The United Nations has development Universal declarations and conventions on this theme. These have be enhanced by regional declarations like the Cairo Declaration, the Asean Human Rights Declaration including the OIC sponsored Resolution 16/18 on Combating intolerance all of which Malaysia has endorsed.

Findings of this Proham evening talk and discussion will be documented as a report and submitted to the National Unity Consultative Council as our recommendations.

Participation is by registration (Limited seats) : by March 14, 2014.

Walking the harmony line
by shad saleem faruqi
National reconciliation cannot be accomplished by the force of law alone because the law is not a magic wand.

TAN SRI Lee Lam Thye, deputy chairman of the National Unity Consultative Council, has supported the call for the National Harmony Bill to foster harmony, understanding and mutual respect among the various races and religions of this country.
 His call is worthy of support. Religious and racial harmony is vital for peace, progress and prosperity in every nation, especially a multi-racial and multi-religious one like ours.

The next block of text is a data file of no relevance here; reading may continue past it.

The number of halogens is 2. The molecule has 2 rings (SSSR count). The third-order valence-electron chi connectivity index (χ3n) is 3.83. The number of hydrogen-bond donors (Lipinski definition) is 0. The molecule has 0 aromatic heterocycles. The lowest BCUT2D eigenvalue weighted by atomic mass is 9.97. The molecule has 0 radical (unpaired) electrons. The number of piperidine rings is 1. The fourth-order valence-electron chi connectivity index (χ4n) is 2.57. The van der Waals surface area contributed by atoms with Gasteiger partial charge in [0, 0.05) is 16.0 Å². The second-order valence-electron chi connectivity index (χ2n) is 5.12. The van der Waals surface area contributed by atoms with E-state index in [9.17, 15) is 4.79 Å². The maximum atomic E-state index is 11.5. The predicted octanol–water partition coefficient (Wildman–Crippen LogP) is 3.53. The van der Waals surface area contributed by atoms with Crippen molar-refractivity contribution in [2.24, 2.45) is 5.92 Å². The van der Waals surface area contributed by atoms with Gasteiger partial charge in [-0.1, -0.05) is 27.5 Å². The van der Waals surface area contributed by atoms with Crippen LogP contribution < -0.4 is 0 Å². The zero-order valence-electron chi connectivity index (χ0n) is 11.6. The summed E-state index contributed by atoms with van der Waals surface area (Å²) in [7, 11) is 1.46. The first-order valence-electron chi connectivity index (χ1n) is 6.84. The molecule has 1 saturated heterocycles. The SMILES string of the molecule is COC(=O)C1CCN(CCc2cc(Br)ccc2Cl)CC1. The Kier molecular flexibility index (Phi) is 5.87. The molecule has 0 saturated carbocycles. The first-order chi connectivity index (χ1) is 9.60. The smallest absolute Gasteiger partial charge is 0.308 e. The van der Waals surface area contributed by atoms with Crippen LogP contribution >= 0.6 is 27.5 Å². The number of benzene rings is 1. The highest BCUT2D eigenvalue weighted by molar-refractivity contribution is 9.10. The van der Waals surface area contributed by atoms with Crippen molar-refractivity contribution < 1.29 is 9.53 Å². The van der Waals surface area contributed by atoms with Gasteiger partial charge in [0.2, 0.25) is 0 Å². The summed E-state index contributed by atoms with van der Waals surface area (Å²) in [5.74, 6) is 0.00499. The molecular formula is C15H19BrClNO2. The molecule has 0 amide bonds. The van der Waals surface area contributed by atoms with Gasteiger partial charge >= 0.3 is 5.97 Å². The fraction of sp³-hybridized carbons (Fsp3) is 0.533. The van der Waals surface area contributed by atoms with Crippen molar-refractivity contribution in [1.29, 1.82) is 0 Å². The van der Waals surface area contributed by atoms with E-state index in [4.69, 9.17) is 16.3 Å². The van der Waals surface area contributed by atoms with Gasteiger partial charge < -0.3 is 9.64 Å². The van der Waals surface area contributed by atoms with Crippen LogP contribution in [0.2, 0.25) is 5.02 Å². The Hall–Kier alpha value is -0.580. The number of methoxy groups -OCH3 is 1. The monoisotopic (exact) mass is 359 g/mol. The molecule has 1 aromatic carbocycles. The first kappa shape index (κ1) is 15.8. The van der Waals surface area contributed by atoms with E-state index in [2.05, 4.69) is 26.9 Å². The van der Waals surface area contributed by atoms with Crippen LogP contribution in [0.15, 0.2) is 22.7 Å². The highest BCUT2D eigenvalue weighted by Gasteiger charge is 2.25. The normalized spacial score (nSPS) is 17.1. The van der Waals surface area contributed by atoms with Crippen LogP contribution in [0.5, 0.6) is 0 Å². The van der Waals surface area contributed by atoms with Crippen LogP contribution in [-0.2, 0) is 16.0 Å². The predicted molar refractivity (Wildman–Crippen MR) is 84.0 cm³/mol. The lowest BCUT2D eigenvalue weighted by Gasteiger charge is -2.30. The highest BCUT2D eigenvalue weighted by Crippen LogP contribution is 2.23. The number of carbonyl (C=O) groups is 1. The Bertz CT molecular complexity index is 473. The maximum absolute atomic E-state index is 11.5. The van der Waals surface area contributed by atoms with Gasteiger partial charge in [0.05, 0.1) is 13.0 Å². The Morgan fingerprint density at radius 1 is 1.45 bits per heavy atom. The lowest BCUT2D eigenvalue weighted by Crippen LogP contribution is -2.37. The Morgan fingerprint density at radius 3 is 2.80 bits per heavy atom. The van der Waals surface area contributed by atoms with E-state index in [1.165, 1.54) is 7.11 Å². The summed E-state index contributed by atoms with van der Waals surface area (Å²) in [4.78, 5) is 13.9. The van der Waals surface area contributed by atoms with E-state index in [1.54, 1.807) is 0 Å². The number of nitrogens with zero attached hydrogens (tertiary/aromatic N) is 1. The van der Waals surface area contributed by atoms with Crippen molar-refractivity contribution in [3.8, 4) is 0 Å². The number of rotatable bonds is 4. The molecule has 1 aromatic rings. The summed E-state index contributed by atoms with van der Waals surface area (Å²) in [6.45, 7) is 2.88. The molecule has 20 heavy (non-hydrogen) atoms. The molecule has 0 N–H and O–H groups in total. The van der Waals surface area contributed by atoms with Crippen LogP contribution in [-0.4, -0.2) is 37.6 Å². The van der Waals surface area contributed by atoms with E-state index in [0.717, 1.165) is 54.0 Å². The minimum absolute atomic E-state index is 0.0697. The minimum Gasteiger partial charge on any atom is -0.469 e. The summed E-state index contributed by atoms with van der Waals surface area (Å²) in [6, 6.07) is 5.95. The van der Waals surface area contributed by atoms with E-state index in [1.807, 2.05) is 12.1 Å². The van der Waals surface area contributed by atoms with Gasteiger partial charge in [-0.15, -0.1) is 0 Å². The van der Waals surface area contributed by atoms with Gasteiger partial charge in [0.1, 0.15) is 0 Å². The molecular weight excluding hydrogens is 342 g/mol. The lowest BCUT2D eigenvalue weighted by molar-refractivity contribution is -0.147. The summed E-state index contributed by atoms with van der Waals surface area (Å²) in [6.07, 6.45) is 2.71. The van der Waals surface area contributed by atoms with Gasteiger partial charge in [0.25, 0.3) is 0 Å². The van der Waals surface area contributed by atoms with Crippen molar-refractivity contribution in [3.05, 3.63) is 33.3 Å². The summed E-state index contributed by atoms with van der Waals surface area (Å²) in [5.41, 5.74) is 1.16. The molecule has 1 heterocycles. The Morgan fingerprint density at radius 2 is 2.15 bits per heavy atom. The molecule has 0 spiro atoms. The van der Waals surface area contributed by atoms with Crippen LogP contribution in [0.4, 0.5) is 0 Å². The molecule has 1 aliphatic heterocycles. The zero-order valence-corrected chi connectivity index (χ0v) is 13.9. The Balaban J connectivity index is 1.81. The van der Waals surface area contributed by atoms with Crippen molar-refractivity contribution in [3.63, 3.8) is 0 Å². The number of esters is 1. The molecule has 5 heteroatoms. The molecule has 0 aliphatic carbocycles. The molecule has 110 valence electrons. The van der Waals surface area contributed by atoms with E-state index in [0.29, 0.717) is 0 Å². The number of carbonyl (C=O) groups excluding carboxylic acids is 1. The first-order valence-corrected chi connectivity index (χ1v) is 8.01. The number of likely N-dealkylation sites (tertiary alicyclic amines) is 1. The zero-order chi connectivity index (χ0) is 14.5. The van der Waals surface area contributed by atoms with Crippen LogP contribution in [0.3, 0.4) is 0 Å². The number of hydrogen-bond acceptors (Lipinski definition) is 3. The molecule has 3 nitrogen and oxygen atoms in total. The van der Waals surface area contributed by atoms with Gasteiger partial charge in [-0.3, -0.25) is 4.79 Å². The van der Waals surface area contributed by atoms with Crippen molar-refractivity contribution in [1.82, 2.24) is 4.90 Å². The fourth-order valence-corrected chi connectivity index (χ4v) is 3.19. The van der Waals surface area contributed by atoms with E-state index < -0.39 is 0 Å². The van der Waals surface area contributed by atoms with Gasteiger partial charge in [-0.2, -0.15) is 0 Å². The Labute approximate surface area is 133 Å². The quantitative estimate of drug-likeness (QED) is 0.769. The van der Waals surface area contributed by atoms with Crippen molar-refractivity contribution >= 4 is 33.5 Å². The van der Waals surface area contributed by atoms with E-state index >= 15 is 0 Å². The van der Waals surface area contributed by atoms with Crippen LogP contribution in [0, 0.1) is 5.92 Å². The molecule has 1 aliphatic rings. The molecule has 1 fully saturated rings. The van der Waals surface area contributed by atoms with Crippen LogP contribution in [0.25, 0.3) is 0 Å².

In the post-2013 General Election milieu, the dominance of primordial feelings has become so pronounced that wide-ranging, sustained action is necessary to cool down the temperatures, combat prejudices born out of ignorance and restore social cohesion.

An extremist minority, emboldened by official inertia, is holding the rest of the nation to ransom.
The proposal for a new law can rely on many model pieces of legislation. Across the Causeway, they have the Maintenance of Religious Harmony Act, 1990. It permits a restraining order against any act that will cause ill feelings between different religious groups. Breaching the order is an offence.

The United Kingdom has a Race Relations Act 1976 and the Public Order Act 1986. Canada has a Canadian Race Relations Foundation Act 1991 and the Canadian Multiculturalism Act.
Whatever model we follow, I hope that the minimum substantive content of the new law will be to provide for an impartial, cross-cultural institution that monitors race and religious relations, facilitates inter-religious and inter-racial communications and promotes effective race relations training.